Europe: Contender for British Tory Leadership Says Legalize Drugs 9/9/05

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In remarks that will shock many Tories, who have taken a hard line on drug use and abuse, David Cameron, a leading contender for the leadership of Britain's Conservative Party told the British newspaper the Independent Wednesday he thinks the United Nations should consider legalizing drugs. He also said he wanted British drug addicts to be provided with legal safe injection sites and prescription heroin.

David Cameron
Cameron said he favored "fresh thinking and a new approach" toward British drug policy, adding "we have to let 1,000 flowers bloom and look at all sorts of treatment models" for heroin addicts.

While both Labor and Liberal parliamentarians or party leaders have made similar calls, Cameron's remarks are the first from a leading Conservative. Drug reformers welcomed Cameron's words, with the Transform Drug Policy Institute's Danny Kushlick saying, "David Cameron deserves our utmost respect and admiration for refusing the 'war on drugs' rhetoric in calling for a discussion of legalization with the UN body that oversees global prohibition. Too many politicians support the status quo because of careerism," Kushlick added.

The reaction from Cameron's fellow Tory contenders was less positive. "This is a grossly misled view that will have very damaging consequences for society," said Anne Widdecombe, the former Home Officer minister who is supporting rival Tory Kenneth Clarke. "Most Conservatives would make the case that legalization is misguided. If you legalize hard drugs you would effectively be making the state give first-time users their first experience. "It's just not an option. And the World Health Organization is against it."

"Drugs fuel crime," said leadership contender David Davis. "The fact that an ecstasy tablet can be bought for less than a can of Coke is a shocking indictment of Labor's absolute failure to tackle the scourge of drugs."

"The move to downgrade cannabis was wrong," said contender Sir Malcolm Rifkind. "The government retained possession as a criminal offense but it could not be treated as a crime. That makes the law look foolish."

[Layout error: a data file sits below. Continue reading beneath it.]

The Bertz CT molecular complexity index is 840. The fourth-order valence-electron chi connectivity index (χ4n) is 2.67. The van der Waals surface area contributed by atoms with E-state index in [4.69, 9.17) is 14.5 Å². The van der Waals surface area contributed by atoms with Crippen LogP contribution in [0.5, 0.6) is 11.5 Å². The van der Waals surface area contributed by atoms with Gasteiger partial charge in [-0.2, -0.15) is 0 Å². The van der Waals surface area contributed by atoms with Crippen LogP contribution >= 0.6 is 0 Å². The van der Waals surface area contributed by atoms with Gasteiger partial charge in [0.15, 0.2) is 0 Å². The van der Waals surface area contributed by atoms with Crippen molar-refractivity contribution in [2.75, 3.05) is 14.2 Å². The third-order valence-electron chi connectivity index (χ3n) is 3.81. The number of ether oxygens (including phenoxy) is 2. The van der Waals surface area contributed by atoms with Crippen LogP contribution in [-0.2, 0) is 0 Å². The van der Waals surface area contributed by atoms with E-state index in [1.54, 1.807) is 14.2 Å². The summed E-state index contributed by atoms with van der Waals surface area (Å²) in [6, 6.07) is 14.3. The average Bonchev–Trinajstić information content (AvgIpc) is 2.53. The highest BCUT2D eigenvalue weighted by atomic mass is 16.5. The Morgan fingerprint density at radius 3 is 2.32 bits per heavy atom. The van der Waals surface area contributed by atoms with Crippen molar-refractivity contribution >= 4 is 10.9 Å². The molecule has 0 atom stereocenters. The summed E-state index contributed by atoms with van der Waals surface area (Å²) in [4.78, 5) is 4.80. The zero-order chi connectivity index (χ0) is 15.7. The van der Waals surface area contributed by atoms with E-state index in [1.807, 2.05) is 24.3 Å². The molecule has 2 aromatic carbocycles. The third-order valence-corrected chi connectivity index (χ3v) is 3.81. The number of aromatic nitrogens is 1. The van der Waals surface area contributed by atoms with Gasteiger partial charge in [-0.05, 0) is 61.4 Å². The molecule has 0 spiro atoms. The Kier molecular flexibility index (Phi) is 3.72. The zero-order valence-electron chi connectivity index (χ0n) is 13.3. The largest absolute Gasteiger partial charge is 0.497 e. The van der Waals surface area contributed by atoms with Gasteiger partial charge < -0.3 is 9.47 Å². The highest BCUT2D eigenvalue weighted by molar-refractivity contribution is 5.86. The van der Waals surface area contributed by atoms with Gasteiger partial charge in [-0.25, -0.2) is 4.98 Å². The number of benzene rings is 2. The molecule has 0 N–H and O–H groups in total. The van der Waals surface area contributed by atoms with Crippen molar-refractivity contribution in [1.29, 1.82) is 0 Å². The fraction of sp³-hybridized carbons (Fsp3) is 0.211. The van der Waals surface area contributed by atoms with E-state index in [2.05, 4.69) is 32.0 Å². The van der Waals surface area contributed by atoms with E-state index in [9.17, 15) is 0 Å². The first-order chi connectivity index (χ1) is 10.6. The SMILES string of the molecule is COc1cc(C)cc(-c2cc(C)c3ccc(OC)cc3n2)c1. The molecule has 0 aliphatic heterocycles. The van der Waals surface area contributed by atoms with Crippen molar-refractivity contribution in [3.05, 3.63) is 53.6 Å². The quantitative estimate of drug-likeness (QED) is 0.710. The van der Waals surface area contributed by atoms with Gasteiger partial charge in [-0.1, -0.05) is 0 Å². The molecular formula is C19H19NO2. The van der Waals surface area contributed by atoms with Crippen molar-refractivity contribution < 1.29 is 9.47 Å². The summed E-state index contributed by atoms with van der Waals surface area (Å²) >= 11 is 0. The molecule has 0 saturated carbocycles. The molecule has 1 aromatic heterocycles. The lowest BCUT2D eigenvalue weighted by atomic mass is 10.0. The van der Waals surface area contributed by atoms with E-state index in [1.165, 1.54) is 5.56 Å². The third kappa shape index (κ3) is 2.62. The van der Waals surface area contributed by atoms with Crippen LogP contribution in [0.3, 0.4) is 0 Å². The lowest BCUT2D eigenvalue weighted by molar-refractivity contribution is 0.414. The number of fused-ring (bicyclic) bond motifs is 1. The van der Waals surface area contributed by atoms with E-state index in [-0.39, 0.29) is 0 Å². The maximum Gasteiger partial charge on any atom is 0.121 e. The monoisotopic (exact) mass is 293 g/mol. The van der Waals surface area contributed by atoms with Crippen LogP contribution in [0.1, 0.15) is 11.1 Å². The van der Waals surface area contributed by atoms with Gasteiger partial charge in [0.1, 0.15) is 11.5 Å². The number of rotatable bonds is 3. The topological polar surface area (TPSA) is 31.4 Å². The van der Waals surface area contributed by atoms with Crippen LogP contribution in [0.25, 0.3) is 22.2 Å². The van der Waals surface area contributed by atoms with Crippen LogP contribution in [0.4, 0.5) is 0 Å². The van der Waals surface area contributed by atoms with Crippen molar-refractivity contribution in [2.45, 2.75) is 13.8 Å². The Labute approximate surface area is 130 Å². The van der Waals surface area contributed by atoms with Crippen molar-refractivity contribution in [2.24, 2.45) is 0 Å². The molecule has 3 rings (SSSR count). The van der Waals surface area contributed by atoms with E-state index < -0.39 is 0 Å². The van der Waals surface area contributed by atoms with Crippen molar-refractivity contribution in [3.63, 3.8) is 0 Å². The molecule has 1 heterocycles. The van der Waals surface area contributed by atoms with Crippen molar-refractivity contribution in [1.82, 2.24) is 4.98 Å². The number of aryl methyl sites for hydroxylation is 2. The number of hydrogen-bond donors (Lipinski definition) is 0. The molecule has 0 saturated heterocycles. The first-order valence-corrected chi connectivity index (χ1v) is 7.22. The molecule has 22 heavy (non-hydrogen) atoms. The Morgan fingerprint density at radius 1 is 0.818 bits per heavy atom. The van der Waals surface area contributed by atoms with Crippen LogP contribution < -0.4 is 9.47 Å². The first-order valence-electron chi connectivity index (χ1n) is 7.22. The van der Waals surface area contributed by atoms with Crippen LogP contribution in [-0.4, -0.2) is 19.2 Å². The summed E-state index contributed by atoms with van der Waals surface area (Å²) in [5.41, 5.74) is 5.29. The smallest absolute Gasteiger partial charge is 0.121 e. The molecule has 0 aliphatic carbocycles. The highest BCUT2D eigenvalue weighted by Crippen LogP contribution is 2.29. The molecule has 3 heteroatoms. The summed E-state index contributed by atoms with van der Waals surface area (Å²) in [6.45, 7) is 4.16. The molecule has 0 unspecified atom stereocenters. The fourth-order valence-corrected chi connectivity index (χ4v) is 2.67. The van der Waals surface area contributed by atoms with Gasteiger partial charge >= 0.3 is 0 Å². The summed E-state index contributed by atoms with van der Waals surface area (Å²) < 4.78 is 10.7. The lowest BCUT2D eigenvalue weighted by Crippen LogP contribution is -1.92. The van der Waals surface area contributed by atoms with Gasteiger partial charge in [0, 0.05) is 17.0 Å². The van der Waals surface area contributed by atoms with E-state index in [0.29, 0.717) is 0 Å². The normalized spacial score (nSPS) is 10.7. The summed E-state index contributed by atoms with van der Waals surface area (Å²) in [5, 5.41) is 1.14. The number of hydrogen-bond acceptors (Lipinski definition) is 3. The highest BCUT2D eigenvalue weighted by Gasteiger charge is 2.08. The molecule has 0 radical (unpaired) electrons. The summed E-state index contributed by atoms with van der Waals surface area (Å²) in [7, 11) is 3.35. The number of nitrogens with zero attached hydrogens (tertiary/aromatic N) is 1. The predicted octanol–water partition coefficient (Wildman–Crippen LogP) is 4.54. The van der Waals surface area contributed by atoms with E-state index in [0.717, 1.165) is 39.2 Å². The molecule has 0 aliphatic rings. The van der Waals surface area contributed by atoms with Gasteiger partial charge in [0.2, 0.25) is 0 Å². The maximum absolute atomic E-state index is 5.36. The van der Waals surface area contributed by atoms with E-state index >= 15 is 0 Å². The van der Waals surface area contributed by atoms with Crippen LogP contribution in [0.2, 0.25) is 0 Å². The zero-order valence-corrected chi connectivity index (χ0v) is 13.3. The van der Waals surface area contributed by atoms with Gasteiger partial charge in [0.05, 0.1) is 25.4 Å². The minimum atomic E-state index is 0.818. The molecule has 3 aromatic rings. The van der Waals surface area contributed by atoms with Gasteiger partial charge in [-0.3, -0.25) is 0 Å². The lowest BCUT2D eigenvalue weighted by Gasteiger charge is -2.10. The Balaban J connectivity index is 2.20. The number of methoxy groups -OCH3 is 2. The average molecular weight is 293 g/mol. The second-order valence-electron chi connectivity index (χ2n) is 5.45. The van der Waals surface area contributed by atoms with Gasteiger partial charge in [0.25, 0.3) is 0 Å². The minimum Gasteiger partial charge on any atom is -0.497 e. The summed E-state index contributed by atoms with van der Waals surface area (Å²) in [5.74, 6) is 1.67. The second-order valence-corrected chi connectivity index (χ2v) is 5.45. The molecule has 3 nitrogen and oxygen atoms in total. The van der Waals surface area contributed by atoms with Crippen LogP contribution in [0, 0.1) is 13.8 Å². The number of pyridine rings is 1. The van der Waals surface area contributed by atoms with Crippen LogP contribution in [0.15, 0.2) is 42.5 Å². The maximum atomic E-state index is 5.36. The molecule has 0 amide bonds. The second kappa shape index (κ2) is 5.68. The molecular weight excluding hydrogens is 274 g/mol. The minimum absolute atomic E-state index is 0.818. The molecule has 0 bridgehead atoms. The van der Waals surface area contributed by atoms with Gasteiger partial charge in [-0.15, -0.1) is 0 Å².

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Issue #402 -- 9/9/05

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Feature: Regional Anti-Prohibitionist Conference Gets Under Way in Buenos Aires | Weekly: This Week's Corrupt Cops Stories | Europe: Contender for British Tory Leadership Says Legalize Drugs | Asia: Afghan Opium Production Essentially Stable This Year Despite Crackdown | Press Release: Lawrence, Kansas, Moving to Shift Marijuana Prosecutions to Municipal Court to Avoid HEA Drug Provision | Sentencing: New York Governor Signs Another Partial Rocky Reform Bill -- Will Free at Most 500 Prisoners | Marijuana: Surge in Arrests Has Little Effect on Use Rates, Study Finds | Canada: Vancouver Drug Users' Group Assists Users with Injecting in Order to Reduce HIV Transmission | Medical Marijuana: Virginia Nurses Association Reiterates Its Support | Crooked Snitches: Oregon Drops More than 40 Cases Tied to Bad Informant | Europe: Crackdown in Georgia | Quote: William Rehnquist on Mandatory Minimum Sentencing | Media Scan: HEA in Boston Globe, Medical Marijuana in New England Journal of Medicine, Medscape, More | Weekly: This Week in History | Job Opportunities: Marijuana Policy Project | Job Opportunity: Harm Reduction Position in New Mexico | Weekly: The Reformer's Calendar |

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